Over the next 10 years or so this process was repeated with Nigerians, Ghanaians, Carribeans, Greeks, Serbs, Indians, Bangladeshis, Black Americans, South Africans, Australians, Chinese, Japanese; Jews, Muslims, Christians, Sufis, Occultists, Buddhists, Rastafarians, Animists, Hindus… and then the complex mixtures of these peoples: the kids from the estates who trawled through their parent’s record collections to bring samples to the studio to be transformed in to Jungle, Techno, Drum and Bass, Ragga, Bhangra…
More often than not people whose cultures have been distorted by colonialism, slavery, indentured labour, displacement, pogroms, fascism and yet all finding new ways to express themselves and co-operate in order to do that.
The music I worked on with these people became the basis of my career. What I learned in darkened, smoky studios surrounded by racks of equipment and constantly shifting teams of people has become my currency as a producer and educator. I can hear artefacts from all those cultures in my work with metamono. It is what I exported with me to France when I went to work with Irmin Schmidt and Can. It’s what I desperately try to imbue my German students with – not just how to do it, but how to feel it. And they have a word for it too:
Despite the devisive drivel of the right wing, what the people of Europe look to Britain for is not mini coopers, cricket or cups of tea – they want our contemporary popular culture. Although TV mini series about the monarchy are popular with their quaint, soap opera depiction of loveable absurdity, where Britain leads is with popular music. The British music that inspires people in Düsseldorf, Valencia, Lyon, Sofia is music that derives from cultural and ethnic diversity, running parallel to all the American and local cultural influences – often equally diverse.
What is “our” culture that UKIP and Michael Fallon would so desperately like to defend for us? Looking purely at music, dance music, acid jazz etc… are both obviously the product of cultural diversity. What about our Indies? Blur and Oasis wrapped in the Union Flag? Pulp and Portishead with almost studied semi-detatched middle-class whiteness? The most amateur musicologist or music historian could demonstrate in seconds the origin of their music in the R&B of the 50s with the cotton fields of the Mississippi delta and slave ships in the background.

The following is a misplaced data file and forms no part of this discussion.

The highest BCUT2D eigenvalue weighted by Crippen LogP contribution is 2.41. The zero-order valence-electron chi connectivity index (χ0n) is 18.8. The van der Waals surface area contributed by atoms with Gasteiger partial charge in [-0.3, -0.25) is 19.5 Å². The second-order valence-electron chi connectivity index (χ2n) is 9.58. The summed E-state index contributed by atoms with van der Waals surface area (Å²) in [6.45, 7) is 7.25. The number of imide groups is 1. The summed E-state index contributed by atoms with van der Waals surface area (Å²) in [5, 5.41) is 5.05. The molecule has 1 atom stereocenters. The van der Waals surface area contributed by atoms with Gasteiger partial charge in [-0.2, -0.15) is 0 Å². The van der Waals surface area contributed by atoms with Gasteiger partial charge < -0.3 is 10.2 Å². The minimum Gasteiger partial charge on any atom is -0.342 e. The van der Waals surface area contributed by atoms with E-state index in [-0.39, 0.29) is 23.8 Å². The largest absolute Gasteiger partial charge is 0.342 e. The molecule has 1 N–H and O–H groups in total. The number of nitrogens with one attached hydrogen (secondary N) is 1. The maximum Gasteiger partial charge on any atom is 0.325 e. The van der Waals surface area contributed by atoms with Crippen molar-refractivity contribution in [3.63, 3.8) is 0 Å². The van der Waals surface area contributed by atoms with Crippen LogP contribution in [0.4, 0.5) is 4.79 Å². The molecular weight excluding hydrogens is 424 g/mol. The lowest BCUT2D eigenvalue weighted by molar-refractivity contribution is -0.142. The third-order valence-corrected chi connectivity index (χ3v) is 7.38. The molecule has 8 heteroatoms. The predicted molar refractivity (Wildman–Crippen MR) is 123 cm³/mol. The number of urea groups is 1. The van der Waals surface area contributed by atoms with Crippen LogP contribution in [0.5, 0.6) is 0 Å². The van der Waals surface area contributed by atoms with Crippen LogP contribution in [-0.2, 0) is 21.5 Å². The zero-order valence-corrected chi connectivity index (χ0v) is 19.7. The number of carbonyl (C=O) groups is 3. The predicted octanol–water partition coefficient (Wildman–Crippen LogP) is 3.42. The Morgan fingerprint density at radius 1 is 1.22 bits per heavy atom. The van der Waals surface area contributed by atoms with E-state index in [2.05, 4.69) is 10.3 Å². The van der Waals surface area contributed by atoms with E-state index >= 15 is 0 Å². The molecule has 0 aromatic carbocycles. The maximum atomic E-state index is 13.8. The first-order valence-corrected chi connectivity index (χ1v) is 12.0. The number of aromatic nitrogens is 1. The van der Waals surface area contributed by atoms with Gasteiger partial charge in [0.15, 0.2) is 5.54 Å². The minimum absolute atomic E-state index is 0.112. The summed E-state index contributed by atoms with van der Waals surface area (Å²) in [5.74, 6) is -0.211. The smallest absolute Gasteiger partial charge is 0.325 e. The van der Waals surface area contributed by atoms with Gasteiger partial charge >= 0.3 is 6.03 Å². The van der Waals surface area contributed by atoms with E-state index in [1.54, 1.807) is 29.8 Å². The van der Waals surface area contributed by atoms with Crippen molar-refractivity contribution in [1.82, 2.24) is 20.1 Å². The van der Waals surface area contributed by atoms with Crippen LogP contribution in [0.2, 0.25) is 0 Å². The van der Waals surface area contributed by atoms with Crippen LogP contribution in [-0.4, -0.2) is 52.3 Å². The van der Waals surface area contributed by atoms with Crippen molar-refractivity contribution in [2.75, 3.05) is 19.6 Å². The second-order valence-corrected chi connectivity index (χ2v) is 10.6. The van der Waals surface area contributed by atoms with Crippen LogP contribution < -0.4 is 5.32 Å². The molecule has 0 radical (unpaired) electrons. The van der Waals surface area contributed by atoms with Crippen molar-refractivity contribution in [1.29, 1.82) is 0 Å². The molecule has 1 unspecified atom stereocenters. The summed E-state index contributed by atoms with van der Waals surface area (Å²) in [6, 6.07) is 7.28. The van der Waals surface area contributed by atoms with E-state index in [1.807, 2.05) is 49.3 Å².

The Beatles? The Rolling Stones? Ask Howling Wolf and Lightnin Hopkins about them.
So how about real indigenous British Folk music? A bulwark against diversity, surely?
Morris dancing anyone? That’s Moorish dancing, and those blacked up faces are depicting the African origins of “our” cultural symbol. “Our” music, is played on guitars from Spain and Portugal; brass, woodwind and percussion from Turkey and the Orient; and string instruments from the middle east.
Classical music is largely composed by Eastern and Central European migrants. Perhaps that Polish plumber you thought twice about calling and the Daily Express would have shipped back from whence he came could be related to Chopin, a composer performed tonight at the most exclusive concert hall in your town. And that celebrated pinnacle of classical culture Ludwig van Beethoven himself. African!?!?! Surely NOT screams Paul Nuttall.
Burn the 5th symphony! Ban A Clockwork Orange – again! Didn’t Ludwig van write the music adopted as the European National Anthem? Burn that too!! Burn it all until there’s just me and those genetically identical to me, isolated in a culturally bereft bubble with naught but the FEAR left to comfort me. Yes Paul Nuttall I mean YOU. Personally. You repulsive fucking bigot.
From 1997 – 2006 I lived in France and Germany and worked across Europe. I was a foreigner. When the holiday period ends and you are permanently an outsider, it becomes hard work. It’s fun preparing the line for “do you sell toothbrushes” in your head in another unfamiliar language for the first few weeks, but then it gets tiring. Tiring like when you make a mistake in polite conversation and eyebrows are raised or there are guffaws of laughter. Like when you’re asked about your culture as a means of ridicule (Bouef au Menthe? C’est vrai?!?!). Like when the woman behind the counter in post office/housing office/bank/doctor’s practice shrugs her shoulders, sighs and shouts “next”.
These have all happened to me – and many more – and I’m a white European. I wonder what my experience would’ve been if I was an Arab? Or a Bangladeshi? I would NEVER in my time outside the UK had the courage to start a small business, run a shop or café. Lots of immigrants do. Where does that courage, that motivation come from? How horrific must it be where they came from? How brilliant to be surrounded by people that focussed, that capable. I have nothing but admiration for anyone who could do that.
My point is simple – our culture IS our diversity, and those that fear diversity or use that fear to bolster their grip on political power, are ignorant of the daily realities of how diversity functions and what it brings us all.
In fact ignorance is the driving force of the UKIP’s and their Conservative counterparts. The fear of the other that they feed upon resides in people who never meet the other. Scared people who only contact the diversity of our culture through the prism of history, the whitewash of time, assimilation over generations.
If you love any aspect of British music, then you are enjoying the fruit of our multicultural, ethnically diverse society. Acknowledge this, respect it, embrace it, feed it and never forget it.